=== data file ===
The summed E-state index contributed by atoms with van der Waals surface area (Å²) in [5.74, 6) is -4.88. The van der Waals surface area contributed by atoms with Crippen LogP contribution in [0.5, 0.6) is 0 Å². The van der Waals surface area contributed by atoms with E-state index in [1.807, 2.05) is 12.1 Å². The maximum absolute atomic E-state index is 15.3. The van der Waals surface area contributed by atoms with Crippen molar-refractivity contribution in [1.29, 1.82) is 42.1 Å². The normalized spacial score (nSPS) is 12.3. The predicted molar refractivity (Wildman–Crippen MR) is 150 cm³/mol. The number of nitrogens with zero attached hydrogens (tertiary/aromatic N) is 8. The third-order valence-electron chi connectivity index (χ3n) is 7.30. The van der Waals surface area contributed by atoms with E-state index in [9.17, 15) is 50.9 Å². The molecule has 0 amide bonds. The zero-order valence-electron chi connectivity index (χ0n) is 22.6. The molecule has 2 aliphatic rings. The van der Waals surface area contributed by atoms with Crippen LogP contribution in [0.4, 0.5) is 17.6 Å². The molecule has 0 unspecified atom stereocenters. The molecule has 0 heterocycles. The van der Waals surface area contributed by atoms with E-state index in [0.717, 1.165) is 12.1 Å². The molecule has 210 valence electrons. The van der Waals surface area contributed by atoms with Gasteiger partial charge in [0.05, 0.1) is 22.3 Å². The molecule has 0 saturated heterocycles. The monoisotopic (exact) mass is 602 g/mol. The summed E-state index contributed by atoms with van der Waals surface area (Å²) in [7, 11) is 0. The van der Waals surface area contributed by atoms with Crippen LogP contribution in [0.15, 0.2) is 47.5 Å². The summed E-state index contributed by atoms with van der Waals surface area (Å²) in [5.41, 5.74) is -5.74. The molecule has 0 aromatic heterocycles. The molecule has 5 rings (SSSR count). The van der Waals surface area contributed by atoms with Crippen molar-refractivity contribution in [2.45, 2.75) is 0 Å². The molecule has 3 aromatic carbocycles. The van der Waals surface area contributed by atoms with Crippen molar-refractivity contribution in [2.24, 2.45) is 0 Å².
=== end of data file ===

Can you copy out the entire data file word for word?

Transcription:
The summed E-state index contributed by atoms with van der Waals surface area (Å²) in [5.74, 6) is -4.88. The van der Waals surface area contributed by atoms with Crippen LogP contribution in [0.5, 0.6) is 0 Å². The van der Waals surface area contributed by atoms with E-state index in [1.807, 2.05) is 12.1 Å². The maximum absolute atomic E-state index is 15.3. The van der Waals surface area contributed by atoms with Crippen molar-refractivity contribution in [1.29, 1.82) is 42.1 Å². The normalized spacial score (nSPS) is 12.3. The predicted molar refractivity (Wildman–Crippen MR) is 150 cm³/mol. The number of nitrogens with zero attached hydrogens (tertiary/aromatic N) is 8. The third-order valence-electron chi connectivity index (χ3n) is 7.30. The van der Waals surface area contributed by atoms with E-state index in [9.17, 15) is 50.9 Å². The molecule has 0 amide bonds. The zero-order valence-electron chi connectivity index (χ0n) is 22.6. The molecule has 2 aliphatic rings. The van der Waals surface area contributed by atoms with Crippen LogP contribution in [0.4, 0.5) is 17.6 Å². The molecule has 0 unspecified atom stereocenters. The molecule has 0 heterocycles. The van der Waals surface area contributed by atoms with E-state index in [0.717, 1.165) is 12.1 Å². The molecule has 210 valence electrons. The van der Waals surface area contributed by atoms with Gasteiger partial charge in [0.05, 0.1) is 22.3 Å². The molecule has 0 saturated heterocycles. The monoisotopic (exact) mass is 602 g/mol. The summed E-state index contributed by atoms with van der Waals surface area (Å²) in [7, 11) is 0. The van der Waals surface area contributed by atoms with Crippen LogP contribution in [0.15, 0.2) is 47.5 Å². The summed E-state index contributed by atoms with van der Waals surface area (Å²) in [5.41, 5.74) is -5.74. The molecule has 0 aromatic heterocycles. The molecule has 5 rings (SSSR count). The van der Waals surface area contributed by atoms with Crippen molar-refractivity contribution in [2.45, 2.75) is 0 Å². The molecule has 3 aromatic carbocycles. The van der Waals surface area contributed by atoms with Crippen molar-refractivity contribution in [2.24, 2.45) is 0 Å².